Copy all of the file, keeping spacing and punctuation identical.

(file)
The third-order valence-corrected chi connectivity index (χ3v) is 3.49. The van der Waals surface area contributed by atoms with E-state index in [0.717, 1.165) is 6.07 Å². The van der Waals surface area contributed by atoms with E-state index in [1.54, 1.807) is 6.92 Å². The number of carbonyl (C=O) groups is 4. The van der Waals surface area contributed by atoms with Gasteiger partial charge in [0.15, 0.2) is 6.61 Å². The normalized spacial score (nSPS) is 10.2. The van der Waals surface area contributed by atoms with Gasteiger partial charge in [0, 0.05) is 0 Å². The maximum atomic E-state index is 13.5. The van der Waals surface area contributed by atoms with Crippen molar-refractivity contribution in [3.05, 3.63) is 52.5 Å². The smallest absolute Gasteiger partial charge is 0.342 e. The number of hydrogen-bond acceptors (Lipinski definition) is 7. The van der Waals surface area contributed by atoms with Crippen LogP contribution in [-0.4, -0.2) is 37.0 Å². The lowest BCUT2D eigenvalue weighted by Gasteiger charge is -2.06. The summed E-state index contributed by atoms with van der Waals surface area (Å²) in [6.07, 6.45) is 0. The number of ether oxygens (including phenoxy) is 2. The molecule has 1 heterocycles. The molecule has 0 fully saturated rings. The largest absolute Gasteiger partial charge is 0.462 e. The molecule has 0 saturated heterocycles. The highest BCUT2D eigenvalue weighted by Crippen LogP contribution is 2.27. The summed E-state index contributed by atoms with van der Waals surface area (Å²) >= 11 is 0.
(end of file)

The third-order valence-corrected chi connectivity index (χ3v) is 3.49. The van der Waals surface area contributed by atoms with E-state index in [0.717, 1.165) is 6.07 Å². The van der Waals surface area contributed by atoms with E-state index in [1.54, 1.807) is 6.92 Å². The number of carbonyl (C=O) groups is 4. The van der Waals surface area contributed by atoms with Gasteiger partial charge in [0.15, 0.2) is 6.61 Å². The normalized spacial score (nSPS) is 10.2. The van der Waals surface area contributed by atoms with Gasteiger partial charge in [0, 0.05) is 0 Å². The maximum atomic E-state index is 13.5. The van der Waals surface area contributed by atoms with Crippen molar-refractivity contribution in [3.05, 3.63) is 52.5 Å². The smallest absolute Gasteiger partial charge is 0.342 e. The number of hydrogen-bond acceptors (Lipinski definition) is 7. The van der Waals surface area contributed by atoms with Crippen LogP contribution in [-0.4, -0.2) is 37.0 Å². The lowest BCUT2D eigenvalue weighted by Gasteiger charge is -2.06. The summed E-state index contributed by atoms with van der Waals surface area (Å²) in [6.07, 6.45) is 0. The number of ether oxygens (including phenoxy) is 2. The molecule has 1 heterocycles. The molecule has 0 fully saturated rings. The largest absolute Gasteiger partial charge is 0.462 e. The molecule has 0 saturated heterocycles. The highest BCUT2D eigenvalue weighted by Crippen LogP contribution is 2.27. The summed E-state index contributed by atoms with van der Waals surface area (Å²) >= 11 is 0.